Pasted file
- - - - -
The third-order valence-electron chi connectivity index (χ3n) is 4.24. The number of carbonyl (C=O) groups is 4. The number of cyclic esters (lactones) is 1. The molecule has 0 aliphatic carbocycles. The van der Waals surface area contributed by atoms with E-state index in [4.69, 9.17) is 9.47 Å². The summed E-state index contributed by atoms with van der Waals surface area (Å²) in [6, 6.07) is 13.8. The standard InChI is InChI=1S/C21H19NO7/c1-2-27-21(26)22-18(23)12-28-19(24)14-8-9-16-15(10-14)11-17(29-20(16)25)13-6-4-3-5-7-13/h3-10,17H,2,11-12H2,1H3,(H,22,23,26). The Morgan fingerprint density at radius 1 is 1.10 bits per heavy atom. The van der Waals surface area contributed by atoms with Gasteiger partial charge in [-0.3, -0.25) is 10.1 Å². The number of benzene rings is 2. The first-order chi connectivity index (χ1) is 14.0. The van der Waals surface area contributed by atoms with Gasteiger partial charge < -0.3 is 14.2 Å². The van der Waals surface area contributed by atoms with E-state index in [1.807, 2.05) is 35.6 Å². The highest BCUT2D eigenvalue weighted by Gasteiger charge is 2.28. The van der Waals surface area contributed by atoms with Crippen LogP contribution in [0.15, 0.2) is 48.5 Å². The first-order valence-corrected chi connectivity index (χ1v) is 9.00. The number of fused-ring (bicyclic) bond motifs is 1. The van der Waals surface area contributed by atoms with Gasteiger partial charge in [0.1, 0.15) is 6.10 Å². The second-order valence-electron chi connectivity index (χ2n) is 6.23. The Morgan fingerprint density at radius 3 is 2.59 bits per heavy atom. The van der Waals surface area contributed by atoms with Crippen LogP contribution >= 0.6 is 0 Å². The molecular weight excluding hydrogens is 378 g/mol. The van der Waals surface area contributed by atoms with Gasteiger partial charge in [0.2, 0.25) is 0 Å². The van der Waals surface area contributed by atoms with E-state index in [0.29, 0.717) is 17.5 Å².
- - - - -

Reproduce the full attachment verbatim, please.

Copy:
The third-order valence-electron chi connectivity index (χ3n) is 4.24. The number of carbonyl (C=O) groups is 4. The number of cyclic esters (lactones) is 1. The molecule has 0 aliphatic carbocycles. The van der Waals surface area contributed by atoms with E-state index in [4.69, 9.17) is 9.47 Å². The summed E-state index contributed by atoms with van der Waals surface area (Å²) in [6, 6.07) is 13.8. The standard InChI is InChI=1S/C21H19NO7/c1-2-27-21(26)22-18(23)12-28-19(24)14-8-9-16-15(10-14)11-17(29-20(16)25)13-6-4-3-5-7-13/h3-10,17H,2,11-12H2,1H3,(H,22,23,26). The Morgan fingerprint density at radius 1 is 1.10 bits per heavy atom. The van der Waals surface area contributed by atoms with Gasteiger partial charge in [-0.3, -0.25) is 10.1 Å². The number of benzene rings is 2. The first-order chi connectivity index (χ1) is 14.0. The van der Waals surface area contributed by atoms with Gasteiger partial charge < -0.3 is 14.2 Å². The van der Waals surface area contributed by atoms with E-state index in [1.807, 2.05) is 35.6 Å². The highest BCUT2D eigenvalue weighted by Gasteiger charge is 2.28. The van der Waals surface area contributed by atoms with Crippen LogP contribution in [0.15, 0.2) is 48.5 Å². The first-order valence-corrected chi connectivity index (χ1v) is 9.00. The number of fused-ring (bicyclic) bond motifs is 1. The van der Waals surface area contributed by atoms with Gasteiger partial charge in [0.1, 0.15) is 6.10 Å². The second-order valence-electron chi connectivity index (χ2n) is 6.23. The Morgan fingerprint density at radius 3 is 2.59 bits per heavy atom. The van der Waals surface area contributed by atoms with Crippen LogP contribution >= 0.6 is 0 Å². The molecular weight excluding hydrogens is 378 g/mol. The van der Waals surface area contributed by atoms with Gasteiger partial charge in [0.2, 0.25) is 0 Å². The van der Waals surface area contributed by atoms with E-state index in [0.29, 0.717) is 17.5 Å².